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During COVID-19 pandemic, homeless student finds housing, accepts college scholarship

during-covid-19-pandemic,-homeless-student-finds-housing,-accepts-college-scholarship

RomanBabakin/iStockBy HALEY YAMADA, ABC News

(PHILADELPHIA) — Liam Spady had already come a long way by the time the COVID-19 pandemic hit this spring when the sudden lockdown put his future once again into the throes of uncertainty.

The 22-year-old homeless college student had been taking courses at a community college in Philadelphia. When the college closed its campus due to the pandemic, he lost his study space, his cafeteria, his access to Wi-Fi and plentiful power outlets. Like many homeless people, he said he relied on these public spaces to survive.

Spady received an acceptance letter to Temple University, offering him a scholarship for this fall, but said he wasn’t sure he’d be able to go if the COVID-19 shutdown was going to keep the campus closed.

But then an opportunity for housing opened up for Spady, finally giving him a place to study and a power source, which allowed him to accept Temple’s offer.

Now, he has not only finished his first semester at Temple University, but he is living on his own in an apartment in west Philadelphia, too.

“I got a lot of great emails, texts and even a couple of phone calls for completing the first semester at Temple and just finally being independent,” Spady told ABC News’ daily news podcast, “Start Here.”

Spady took five classes at Temple this semester. He said the school implemented a hybrid of both in-person and remote classes.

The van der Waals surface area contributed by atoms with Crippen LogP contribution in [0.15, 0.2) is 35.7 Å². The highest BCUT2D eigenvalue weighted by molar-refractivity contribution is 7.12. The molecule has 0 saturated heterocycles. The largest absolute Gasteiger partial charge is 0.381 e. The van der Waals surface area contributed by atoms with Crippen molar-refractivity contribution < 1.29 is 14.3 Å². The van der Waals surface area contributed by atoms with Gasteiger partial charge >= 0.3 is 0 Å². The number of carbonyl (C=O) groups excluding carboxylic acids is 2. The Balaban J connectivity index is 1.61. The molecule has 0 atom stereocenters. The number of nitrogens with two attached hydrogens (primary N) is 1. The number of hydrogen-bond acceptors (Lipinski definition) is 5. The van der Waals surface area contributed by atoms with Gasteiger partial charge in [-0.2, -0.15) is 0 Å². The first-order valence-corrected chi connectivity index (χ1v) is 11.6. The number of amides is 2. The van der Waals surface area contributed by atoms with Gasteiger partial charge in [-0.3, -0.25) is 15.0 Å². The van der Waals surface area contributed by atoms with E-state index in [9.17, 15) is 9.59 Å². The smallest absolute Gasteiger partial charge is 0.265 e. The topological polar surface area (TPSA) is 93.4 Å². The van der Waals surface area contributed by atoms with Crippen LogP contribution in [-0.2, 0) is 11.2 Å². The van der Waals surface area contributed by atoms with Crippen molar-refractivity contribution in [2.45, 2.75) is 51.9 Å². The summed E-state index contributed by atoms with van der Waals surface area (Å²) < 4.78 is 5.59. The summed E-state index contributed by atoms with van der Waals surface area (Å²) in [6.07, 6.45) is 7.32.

“Most of my classes focused on the work that I do: youth culture, youth education,” said Spady. “But it was still fun because the professors adapted their lessons to be able to teach online.”

He added that he did make one classic mistake navigating campus the first day of in-person class.

“I realized that I was an hour-and-a-half early because I was so hyped to get to school. So I attended the wrong class, but it was fun,” he said.

Spady said he became housing insecure as a high school student, shuttling between the homes of friends and family.

This summer, he connected with the Philadelphia Office of Homeless Services to find an apartment in west Philadelphia before the start of school.

“It kind of feels good … Relief [after] constantly wondering what the next situation would be,” he said.

Spady said he feels grateful that his situation at Temple University panned out, but others may not be as lucky.

The Center on Budget and Policy Priorities, a progressive think tank, reported last week that tens of millions of people across the country are out of work and struggling to afford adequate food or pay their rent.

Spady, who has worked with different homeless and shelter organizations, said that the broader homelessness support system is overwhelmed.

“A lot of the funding streams that people thought they were going to get have not come down from the federal government due to different budget cuts,” he said. “Some of the other challenges … like employment and food security, those projects have kind of been put to the side to make sure people are in shelters or other residences.”

But for now, Spady said he is excited for the opportunity to learn.

“I have two years left on this public health degree bachelors,” he said. “I want to be a dietitian for the community and work in the field of nutrition. So in three years you’ll see me in the field.”

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